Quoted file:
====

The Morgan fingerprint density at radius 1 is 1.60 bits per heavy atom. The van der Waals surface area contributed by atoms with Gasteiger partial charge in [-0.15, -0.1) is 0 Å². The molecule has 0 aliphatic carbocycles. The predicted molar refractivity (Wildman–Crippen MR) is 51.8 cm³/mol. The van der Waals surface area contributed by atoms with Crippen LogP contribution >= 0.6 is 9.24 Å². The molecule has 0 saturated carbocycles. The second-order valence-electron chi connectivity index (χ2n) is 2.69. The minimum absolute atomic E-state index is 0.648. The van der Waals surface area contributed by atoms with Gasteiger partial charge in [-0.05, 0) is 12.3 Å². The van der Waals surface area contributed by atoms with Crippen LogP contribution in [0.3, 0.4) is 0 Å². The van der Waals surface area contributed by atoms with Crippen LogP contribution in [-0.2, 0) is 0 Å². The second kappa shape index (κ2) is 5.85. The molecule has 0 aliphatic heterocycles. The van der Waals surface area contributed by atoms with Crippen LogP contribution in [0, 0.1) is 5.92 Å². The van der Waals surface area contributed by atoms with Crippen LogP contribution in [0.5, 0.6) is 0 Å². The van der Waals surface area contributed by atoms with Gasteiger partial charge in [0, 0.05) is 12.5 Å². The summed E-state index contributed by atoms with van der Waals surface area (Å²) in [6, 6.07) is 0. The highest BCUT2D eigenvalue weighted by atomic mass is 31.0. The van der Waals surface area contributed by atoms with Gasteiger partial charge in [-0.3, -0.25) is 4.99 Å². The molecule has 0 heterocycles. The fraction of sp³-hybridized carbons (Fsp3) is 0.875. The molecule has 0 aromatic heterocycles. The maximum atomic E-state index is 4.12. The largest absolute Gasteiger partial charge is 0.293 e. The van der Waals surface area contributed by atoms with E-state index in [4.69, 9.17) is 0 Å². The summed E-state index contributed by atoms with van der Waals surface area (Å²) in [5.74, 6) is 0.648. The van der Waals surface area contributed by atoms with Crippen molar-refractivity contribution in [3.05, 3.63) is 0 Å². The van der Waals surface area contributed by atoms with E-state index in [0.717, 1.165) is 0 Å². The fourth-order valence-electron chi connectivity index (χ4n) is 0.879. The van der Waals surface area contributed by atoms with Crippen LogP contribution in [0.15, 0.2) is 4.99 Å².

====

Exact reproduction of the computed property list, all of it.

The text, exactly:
The Morgan fingerprint density at radius 1 is 1.60 bits per heavy atom. The van der Waals surface area contributed by atoms with Gasteiger partial charge in [-0.15, -0.1) is 0 Å². The molecule has 0 aliphatic carbocycles. The predicted molar refractivity (Wildman–Crippen MR) is 51.8 cm³/mol. The van der Waals surface area contributed by atoms with Crippen LogP contribution >= 0.6 is 9.24 Å². The molecule has 0 saturated carbocycles. The second-order valence-electron chi connectivity index (χ2n) is 2.69. The minimum absolute atomic E-state index is 0.648. The van der Waals surface area contributed by atoms with Gasteiger partial charge in [-0.05, 0) is 12.3 Å². The van der Waals surface area contributed by atoms with Crippen LogP contribution in [0.3, 0.4) is 0 Å². The van der Waals surface area contributed by atoms with Crippen LogP contribution in [-0.2, 0) is 0 Å². The second kappa shape index (κ2) is 5.85. The molecule has 0 aliphatic heterocycles. The van der Waals surface area contributed by atoms with Crippen LogP contribution in [0, 0.1) is 5.92 Å². The van der Waals surface area contributed by atoms with Crippen LogP contribution in [0.5, 0.6) is 0 Å². The van der Waals surface area contributed by atoms with Gasteiger partial charge in [0, 0.05) is 12.5 Å². The summed E-state index contributed by atoms with van der Waals surface area (Å²) in [6, 6.07) is 0. The highest BCUT2D eigenvalue weighted by atomic mass is 31.0. The van der Waals surface area contributed by atoms with Gasteiger partial charge in [-0.3, -0.25) is 4.99 Å². The molecule has 0 heterocycles. The fraction of sp³-hybridized carbons (Fsp3) is 0.875. The molecule has 0 aromatic heterocycles. The maximum atomic E-state index is 4.12. The largest absolute Gasteiger partial charge is 0.293 e. The van der Waals surface area contributed by atoms with E-state index in [4.69, 9.17) is 0 Å². The summed E-state index contributed by atoms with van der Waals surface area (Å²) in [5.74, 6) is 0.648. The van der Waals surface area contributed by atoms with Crippen molar-refractivity contribution in [3.05, 3.63) is 0 Å². The van der Waals surface area contributed by atoms with E-state index in [0.717, 1.165) is 0 Å². The fourth-order valence-electron chi connectivity index (χ4n) is 0.879. The van der Waals surface area contributed by atoms with Crippen LogP contribution in [0.15, 0.2) is 4.99 Å².